英日対訳:トーマス・ビーチャム自叙伝「A Mingled Chime」第10章(1/2)海外で仕上げの磨きを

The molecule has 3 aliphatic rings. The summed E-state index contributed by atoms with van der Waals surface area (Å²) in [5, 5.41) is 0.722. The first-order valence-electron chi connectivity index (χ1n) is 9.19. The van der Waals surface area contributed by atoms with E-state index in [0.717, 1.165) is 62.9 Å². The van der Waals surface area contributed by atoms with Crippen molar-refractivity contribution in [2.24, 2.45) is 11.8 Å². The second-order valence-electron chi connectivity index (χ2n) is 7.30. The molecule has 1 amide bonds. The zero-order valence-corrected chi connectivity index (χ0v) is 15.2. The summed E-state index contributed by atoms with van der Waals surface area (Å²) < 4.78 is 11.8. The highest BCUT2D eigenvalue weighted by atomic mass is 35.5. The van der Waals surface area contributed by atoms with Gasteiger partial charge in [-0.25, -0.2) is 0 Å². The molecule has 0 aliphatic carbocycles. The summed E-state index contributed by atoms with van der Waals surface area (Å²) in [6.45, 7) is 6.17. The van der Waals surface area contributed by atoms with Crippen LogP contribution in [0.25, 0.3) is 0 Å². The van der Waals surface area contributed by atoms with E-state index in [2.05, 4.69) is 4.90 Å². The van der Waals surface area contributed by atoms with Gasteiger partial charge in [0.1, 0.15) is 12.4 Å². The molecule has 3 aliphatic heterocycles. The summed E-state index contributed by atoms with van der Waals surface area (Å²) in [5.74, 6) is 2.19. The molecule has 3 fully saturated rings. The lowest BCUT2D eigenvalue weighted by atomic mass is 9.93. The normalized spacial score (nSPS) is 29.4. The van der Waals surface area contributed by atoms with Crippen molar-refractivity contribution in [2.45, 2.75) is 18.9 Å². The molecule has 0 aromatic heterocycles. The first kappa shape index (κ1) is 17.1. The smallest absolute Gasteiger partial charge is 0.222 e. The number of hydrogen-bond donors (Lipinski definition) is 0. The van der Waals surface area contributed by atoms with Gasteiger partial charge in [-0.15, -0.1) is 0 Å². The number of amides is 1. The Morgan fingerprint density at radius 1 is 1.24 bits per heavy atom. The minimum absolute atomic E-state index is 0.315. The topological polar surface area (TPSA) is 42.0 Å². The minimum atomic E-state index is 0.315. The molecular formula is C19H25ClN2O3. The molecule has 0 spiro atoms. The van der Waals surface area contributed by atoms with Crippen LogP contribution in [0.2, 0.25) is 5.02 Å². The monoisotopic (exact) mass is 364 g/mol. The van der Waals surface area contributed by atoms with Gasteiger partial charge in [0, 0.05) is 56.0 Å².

My colleague in the conductor’s chair of the opera company was an Italian, Emilio Pizzi, an excellent musician who for a few years back had obtained a fair success with a short opera produced by some courageous entrepreneur in the West End. He was a friend of the celebrated librettist, Luigi Illica, part author of the "books” of La Bohdme and La Tosca, collaborator with nearly all the composers of modern Italy, and an old admirer of English literature. Pizzi suggested that if I were contemplating another opera, it might be a good idea to ask this past master of the craft for a suitable libretto. Possibly he had something already sketched out that might do, for being a man of fiery energy he never sat and waited until a fresh commission came along, but always had half a dozen subjects on the stocks, to be completed when the call was sounded. We communicated with Illica, who replied that he was sure he had the very thing I was looking for: a three-act tragedy on the life of Christopher Marlowe. Nothing could have happened more pat to my mood, for I had just finished rereading all the plays of the founder of the Elizabethan drama, of whom a contemporary wrote, “His raptures were all fire and air,” and I was deeply under the spell of their rhetorical m agnificence. At the same time I could discover nothing in the life of Marlowe himself of the slightest romantic interest, and I concluded that the Italian poet proposed to draw largely upon his own imagination in framing the plot of a fairly long lyric drama. And so it turned out to be: a very charming and creditable effort with about one-quarter fact and the rest pure fiction.